Wednesday, April 7, 2010

A Moving Experience*

I've been working out of the same office in Shiba, near Tamachi in Tokyo's Minato Ward, for well over a decade, maybe closer to two. The company recently decided to move out of the building and into another one in  the Shibaura area. The "ura" means "back" or "behind", and indeed Shibaura is on the other side, the Tokyo Bay side, of the train tracks. It's a somewhat less prestigious address, but presumably the rent is less, and these are financially difficult times.

The move--as of the end of March, and the end of the Japanese fiscal year--coincided, coincidentally, with my birthday, my retirement as a full-time, permanent employee and the start of the next phase of my career as a contractor/consultant.

For the last three weeks or so of March, though, I was rather less concerned with changes in addresses and statuses than I was with the logistics, and the manual labor, of moving.

Everything had to be removed from the old building by the end of the month. To make things more interesting, I'd been working in a more-or-less private office with three desks, two large bookcase/cabinets, and three file cabinets...all of them filled with books, texts, files, and miscellaneous equipment, mostly stuff I'd collected and/or produced over the years, but some acquired by the company (a set of the Encyclopedia Britannica, for example, and dozens of translating dictionaries) or left behind by colleagues who had long ago moved on to other jobs. In the new office, I've got one desk in a typical Japanese open-plan office.

Much of the stuff could be, and was, thrown out or sold to recyclers, but a lot of it had to be moved. This meant a great deal of sorting, packing, carrying boxes, and making several 150 kilometer round trips from home to office in my car, a smallish SUV. I could have used a couple of professional movers and a 2-ton truck, but you make do with what you have.

I ought to mention, for the benefit of my readers who aren't familiar with traffic conditions in the Kanto Plains area, that the trip from the wilds of the Saitama/Gunma border country to southeastern Tokyo takes a lot longer than someone from--for example--northern California might expect. The 75 or so kilometers can be driven almost entirely on expressways with a nominal speed limit of 80 kph, but unless it's three or four in the morning, it will probably take three or even four hours.  Most of that time is likely to be spent fuming in the  exhaust from cars moving at glacial speeds on the Tokyo Metropolitan Expressway, the last 10 or 12 kilometers of the journey.

Having learned that the hard way many years ago, and being unwilling to add insult to injury by actually paying the 700 yen toll to participate in a world-class chronic traffic jam, I opted for a "lesser evil" solution. I took the Kanetsu Expressway (which is usually pretty fast, as long as it's not ski season) to the outskirts of Tokyo, and then ordinary roads to the office. That's a better strategy than using the Metropolitan "Expressway" (an extraordinarily inapt name), but is still somewhat tactically deficient if you're doing it at the end of the fiscal year. That's when the infamous "let's do all sorts of road and other public works construction now so that our budget isn't reduced for next year" activity kicks in. The predictable result was around 45 minutes for the first 65 kilometers getting to Tokyo, and two hours or so for the next 10 within it. It worked the same way in reverse, except for one day when I left Tokyo before dawn.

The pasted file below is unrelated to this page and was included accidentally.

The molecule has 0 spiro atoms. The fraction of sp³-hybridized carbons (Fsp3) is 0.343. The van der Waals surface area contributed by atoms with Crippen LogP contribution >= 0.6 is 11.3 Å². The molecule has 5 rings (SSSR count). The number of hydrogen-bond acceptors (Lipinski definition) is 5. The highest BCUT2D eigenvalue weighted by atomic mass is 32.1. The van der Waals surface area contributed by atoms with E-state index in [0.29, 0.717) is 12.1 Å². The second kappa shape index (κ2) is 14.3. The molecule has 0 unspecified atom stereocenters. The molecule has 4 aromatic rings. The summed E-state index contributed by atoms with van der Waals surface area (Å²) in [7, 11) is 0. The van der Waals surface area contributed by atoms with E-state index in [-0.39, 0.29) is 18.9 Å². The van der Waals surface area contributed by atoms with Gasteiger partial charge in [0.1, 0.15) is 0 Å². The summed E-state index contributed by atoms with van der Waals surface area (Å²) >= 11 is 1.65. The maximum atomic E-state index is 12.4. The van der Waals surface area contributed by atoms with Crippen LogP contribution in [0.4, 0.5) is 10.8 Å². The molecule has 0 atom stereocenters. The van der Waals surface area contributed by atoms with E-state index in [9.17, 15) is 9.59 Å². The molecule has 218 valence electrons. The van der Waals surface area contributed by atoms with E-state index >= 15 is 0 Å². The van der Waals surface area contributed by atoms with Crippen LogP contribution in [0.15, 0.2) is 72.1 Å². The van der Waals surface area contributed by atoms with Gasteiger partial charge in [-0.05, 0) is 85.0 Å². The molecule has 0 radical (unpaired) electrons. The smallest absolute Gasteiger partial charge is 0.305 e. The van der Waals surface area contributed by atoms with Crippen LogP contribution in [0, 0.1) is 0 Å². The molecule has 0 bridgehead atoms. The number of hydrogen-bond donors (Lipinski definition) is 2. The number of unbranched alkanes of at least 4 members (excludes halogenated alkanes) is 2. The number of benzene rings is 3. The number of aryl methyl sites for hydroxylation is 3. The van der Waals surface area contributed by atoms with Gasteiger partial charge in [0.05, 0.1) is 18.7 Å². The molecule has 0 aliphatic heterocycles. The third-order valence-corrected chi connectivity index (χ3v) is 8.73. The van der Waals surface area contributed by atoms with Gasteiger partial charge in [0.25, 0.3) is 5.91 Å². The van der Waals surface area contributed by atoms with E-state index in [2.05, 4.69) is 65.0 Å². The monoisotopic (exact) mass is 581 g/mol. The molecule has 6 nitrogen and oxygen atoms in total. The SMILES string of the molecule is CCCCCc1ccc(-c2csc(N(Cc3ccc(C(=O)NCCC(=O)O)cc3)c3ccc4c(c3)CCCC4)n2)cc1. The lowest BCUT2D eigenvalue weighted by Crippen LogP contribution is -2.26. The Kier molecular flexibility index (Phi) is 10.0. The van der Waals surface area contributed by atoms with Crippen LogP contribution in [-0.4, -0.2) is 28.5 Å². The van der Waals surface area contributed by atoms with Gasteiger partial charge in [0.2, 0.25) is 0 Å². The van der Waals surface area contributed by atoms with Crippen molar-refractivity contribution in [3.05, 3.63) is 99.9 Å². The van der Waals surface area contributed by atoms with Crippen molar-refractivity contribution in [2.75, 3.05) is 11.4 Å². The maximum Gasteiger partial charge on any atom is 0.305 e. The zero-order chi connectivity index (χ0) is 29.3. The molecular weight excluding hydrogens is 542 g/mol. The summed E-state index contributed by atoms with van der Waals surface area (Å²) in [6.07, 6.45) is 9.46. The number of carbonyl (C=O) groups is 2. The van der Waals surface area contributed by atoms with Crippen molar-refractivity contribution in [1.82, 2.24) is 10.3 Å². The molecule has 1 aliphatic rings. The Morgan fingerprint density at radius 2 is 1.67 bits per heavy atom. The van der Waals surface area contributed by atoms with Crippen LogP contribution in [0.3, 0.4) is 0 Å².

There is, of course, the option of not using expressways at all. If you don't mind dealing with an astonishing number of signals, roads that expand and contract from two lanes to six and back, and hundreds of sleep-deprived truck drivers, you can save the 1400 yen for the Kanetsu, the 500 yen for the Gaikan connecting ring road, and the 700 yen for the Metropolitan Expressway...but it'll probably take over four hours and the stress--even if you're like me and really like to drive--will probably take a month off your life expectancy. I can only recommend that option for masochists.

In any case, I did manage--just barely--to get a ton or so of stuff packed and moved by the deadline.

I don't want to think, just yet, about unpacking and finding storage space for it all.

*Thanks are due to my old friend David for the title.


Kalkin84 said...

How well does the new space fit what remains of the old stuff?

Balefire said...

The new "space" is one standard desk. I packed one box with the minimum required for working out of that desk (essential files, a couple of reference books, some office supplies, etc.), and that will--just--fit in the new desk.

Unfortunately, the box is with all the others, up north, because I couldn't park to drop it off before taking the last load out of Tokyo.

Since I should be able to grasp and lift pretty much normally by next weekend, I'll probably take it to a convenience store send it by delivery service to my office.